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Listening and Wondering 

Sen. Ron Wyden hears concerns at Oregon's seven wonders

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Annelie Kahn

Although the pounding forces of nature forged the Oregon Coast thousands of years ago and volcanic explosions—and implosions—left their distinct marks on the landscape with a series of mountain ranges (and craters and lava tubes) throughout the state, over the course of just one single year seven spots in Oregon have been singled out as the state's "seven wonders."

To be specific: Crater Lake, Mount Hood, the Wallowa Mountains, as well as the entire Oregon Coast and the full scope of the Columbia Gorge, and, in Central Oregon, the Painted Hills and Smith Rock.

Nope, these seven wonders are not some God-appointed list or even the result of a Facebook survey, but instead are the work of Portland-based Weiden + Kennedy, the same company that has designed the globally successful Nike campaigns over the decades. Launched last summer for Travel Oregon, the campaign has quickly worked its way into Oregon's established lore.

To a large degree, the campaign has been successful because it was quickly picked up by media outlets like Portland Monthly and the Oregonian—and now, they have been further knighted over the past week or so as Sen. Ron Wyden has traveled to each site and conducted a series of "listening sessions" about the state's recreation economy.

The sites are truly breathtaking, from the barren, but magically colorful landscape of the Painted Hills to the sweeping vistas of the coast—and, moreover, these areas have increasingly become pillars of the state's economy. State officials estimate that travel and tourism exceeds $10 billion in its overall impact on Oregon's economy, and supports roughly 100,000 jobs. All told, one-quarter of visitors to Oregon are drawn here precisely because of the outdoor recreation and sights—a number that doubles the nation's average.

Kicking off his tour, Sen. Wyden proclaimed, "You can't spell great recreation without the letters O-r-e-g-o-n."

Just a week earlier, Sen. Wyden co-introduced with Sen. Jeff Merkley a bill to protect some 200,000 acres of wildlands in the state. In the late afternoon heat of July 1, Wyden's caravan pulled into Smith Rock State Park and the following morning, he hosted another listening session at Painted Hills State Park. After his sessions, the Source caught up with the senator's press secretary Hank Stern to hear thoughts and reflections.

Source Weekly: How did the idea for these listening sessions come about?

Hank Stern: Oregon's recreation and tourism economy has grown to the point that it's become a huge economic engine in every corner of our state. That growth didn't happen by accident. Travel Oregon and its Seven Wonders campaign account for a huge part of that increase. That work has brought travel and tourism throughout Oregon to a place where it now supports an estimated 101,000 jobs—to put that number in context, it's bigger than the entire city of Bend. Sen. Wyden thought that the week heading into Fourth of July weekend would be a great time to meet with the local businesses at each of the Wonders and hear directly from them about how we can build on what's already been accomplished through their sweat equity and Travel Oregon's hard work.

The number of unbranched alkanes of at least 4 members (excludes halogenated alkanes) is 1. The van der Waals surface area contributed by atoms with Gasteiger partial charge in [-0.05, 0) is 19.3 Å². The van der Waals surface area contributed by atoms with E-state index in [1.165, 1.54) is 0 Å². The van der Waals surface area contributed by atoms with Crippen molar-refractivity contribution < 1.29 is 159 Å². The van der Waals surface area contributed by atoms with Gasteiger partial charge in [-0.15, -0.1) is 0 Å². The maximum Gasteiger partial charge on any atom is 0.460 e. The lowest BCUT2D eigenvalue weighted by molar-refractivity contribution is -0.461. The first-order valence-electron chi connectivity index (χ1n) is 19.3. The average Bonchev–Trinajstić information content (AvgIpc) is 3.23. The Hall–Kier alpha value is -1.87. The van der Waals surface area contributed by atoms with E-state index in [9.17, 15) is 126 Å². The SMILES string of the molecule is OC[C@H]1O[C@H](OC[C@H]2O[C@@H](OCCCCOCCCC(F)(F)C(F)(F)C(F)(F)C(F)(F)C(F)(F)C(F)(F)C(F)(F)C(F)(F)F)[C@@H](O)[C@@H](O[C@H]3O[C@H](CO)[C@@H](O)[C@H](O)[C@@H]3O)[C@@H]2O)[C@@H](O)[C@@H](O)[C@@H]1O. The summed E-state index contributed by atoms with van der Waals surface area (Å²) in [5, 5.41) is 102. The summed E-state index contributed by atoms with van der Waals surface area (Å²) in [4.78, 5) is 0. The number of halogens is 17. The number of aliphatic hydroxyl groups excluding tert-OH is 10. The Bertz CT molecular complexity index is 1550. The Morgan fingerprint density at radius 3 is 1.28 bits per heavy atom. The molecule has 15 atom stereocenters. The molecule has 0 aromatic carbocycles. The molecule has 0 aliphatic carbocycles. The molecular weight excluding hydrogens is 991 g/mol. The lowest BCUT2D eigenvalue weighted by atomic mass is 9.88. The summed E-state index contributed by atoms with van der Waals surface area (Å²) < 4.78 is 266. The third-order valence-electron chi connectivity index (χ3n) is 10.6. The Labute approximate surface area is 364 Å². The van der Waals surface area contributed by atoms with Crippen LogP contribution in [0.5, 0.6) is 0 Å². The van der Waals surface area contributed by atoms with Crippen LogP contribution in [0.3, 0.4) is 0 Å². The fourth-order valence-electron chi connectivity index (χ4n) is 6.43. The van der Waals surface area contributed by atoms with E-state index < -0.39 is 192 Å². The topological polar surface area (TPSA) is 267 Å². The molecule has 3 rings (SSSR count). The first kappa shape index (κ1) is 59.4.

SW: At the two Central Oregon stops, was there a primary theme that emerged from comments? 

HS: One theme Sen. Wyden heard is that the little things add up—in other words, there are common-sense actions that can help the recreation and tourism businesses continue to flourish. An example of that was heard at Smith Rock, the Painted Hills, and pretty much every stop on his weeklong trip—how permitting in some instances should be simplified. Another theme that emerged was the need to make sure recreation is always accessible to low-income and middle-income families so that every child in Oregon and in the country can experience the health benefits of getting outdoors. A third theme he heard is that the recreation and tourism businesses have room to keep growing. As but just one example is the growth with recreation businesses outside Smith Rock—that meeting was at Terrebonne Depot where business is up 17 percent.

SW: There is obviously a balance to strike between preservation and use.  Are there concerns that encouraging a "recreation economy" encourages overuse?  

HS: There is obviously a balance to be struck, and we definitely heard that we don't want our special places "loved to death." What Sen. Wyden heard at the listening sessions is that people recognize each treasure needs to be preserved and protected so that everybody can continue to enjoy Oregon's natural icons and in some places we need to make sure the infrastructure is adequate for the people who are visiting.

SW: What happens from the listening sessions? Is there a plan for what actions will emerge from the comments? Any programs or legislation?   

HS: Senator Wyden's hope going into these listening sessions was to hear from people on the ground about what actions we could take that will create the economic climate for them to continue doing what they do well—providing an unmatched experience for tourists and creating jobs in every part of our state. That hope was clearly met with all the fantastic feedback we gathered. We will take all that feedback and work in the months ahead on legislation, or other actions, that incorporates all the good suggestions we heard.


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